Californians are cheering the news that the state’s high-speed rail project is getting $2.3 billion from the federal stimulus program.
The amount is considerably less than the $4.7 billion requested by Gov. Arnold Schwarzenegger in October. But experts say the award is still good news for the state’s transportation system.
“Unfortunately it’s not everything we wanted but it is still just what the state needs.… It will bring jobs and great infrastructure building,” says Jessica Levinson of the Center for Governmental Studies (CGS) in Los Angeles. Voters already approved $10 billion in state funds in November 2008.
The federal funding requires that the project start by the fall of 2012. The first sections will be from Anaheim to Los Angeles and San Francisco to San Jose. A line through the Central Valley will connect them.
California the high-speed rail capital
Ms. Levinson says it’s important to make sure the contracting process is open and transparent. But Kris Deutschman of the California High Speed Rail Authority says that the contract structure has not been determined yet and could include foreign partners to design, build, and operate the system.
“What we feel is so significant about this is that the federal government – the Obama administration – has recognized the need for new transportation,” says Ms. Deutschman. “California voters have been behind this for years and now we can point to this terrific vote of confidence from Washington.”
Since the passage of the American Recovery and Reinvestment Act, 40 states have submitted 272 applications for high-speed rail grants, totaling $105 billion in projects, according to the US Public Interest Research Group.
“Just as California led the country in higher education and water projects in the '60s and new technology in the '90s, California has the chance to become the high-speed rail capital of the United States,” says Robert Stern, president of CGS. “The federal money, along with the $10 billion rail bond measure passed by California voters, and the sales-tax increase for transportation projects passed by Los Angeles voters, all show serious commitment to a 21st Century transportation system.”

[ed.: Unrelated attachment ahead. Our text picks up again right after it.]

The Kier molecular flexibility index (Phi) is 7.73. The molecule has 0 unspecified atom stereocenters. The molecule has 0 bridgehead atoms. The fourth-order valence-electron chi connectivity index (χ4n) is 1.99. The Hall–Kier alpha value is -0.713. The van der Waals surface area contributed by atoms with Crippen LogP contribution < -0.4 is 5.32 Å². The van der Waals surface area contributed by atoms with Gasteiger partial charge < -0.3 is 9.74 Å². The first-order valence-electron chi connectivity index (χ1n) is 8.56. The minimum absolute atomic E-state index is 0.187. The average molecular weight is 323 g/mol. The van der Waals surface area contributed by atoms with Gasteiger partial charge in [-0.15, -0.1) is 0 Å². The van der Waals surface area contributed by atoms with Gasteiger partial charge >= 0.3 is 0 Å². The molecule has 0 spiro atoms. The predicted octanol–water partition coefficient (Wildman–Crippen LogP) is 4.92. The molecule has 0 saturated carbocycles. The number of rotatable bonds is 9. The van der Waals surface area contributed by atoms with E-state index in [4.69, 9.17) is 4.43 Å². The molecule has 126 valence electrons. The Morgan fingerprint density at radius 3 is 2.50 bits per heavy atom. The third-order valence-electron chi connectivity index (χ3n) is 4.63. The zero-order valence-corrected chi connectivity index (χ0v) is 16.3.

A 'foolish' plan?
Not everyone is so enthusiastic about the future of high-speed rail – particularly in a state that’s come to be defined by the automobile.
In Europe, he says, the cost of gasoline is higher, so trains make more economic sense for longer trips. “In the US, autos cover shorter trips better and airlines capture longer trips – that doesn’t leave room for high-speed rail to compete. The economic plan crumbles at the touch.”
But boosters point out that high-speed rail is projected to generate 160,000 construction-related jobs in the state, including about 34,000 along the San Jose to San Francisco segment.
The full project is envisioned as an 800-mile, $45 billion rail network connecting Southern California with the Bay Area and Sacramento. High-Speed Rail Authority officials are aiming at a 2017 completion of the portion from San Francisco to Anaheim via the Central Valley. Later rail extensions would reach San Diego in the south and Sacramento in the north.
California expects to grow by 13.5 million people over the next 20 years. This is projected to mean 90 million to 115 million more intercity or inter-regional trips, upgrades to 2,970 miles of freeway, 90 new airport gates, and five new major runways.
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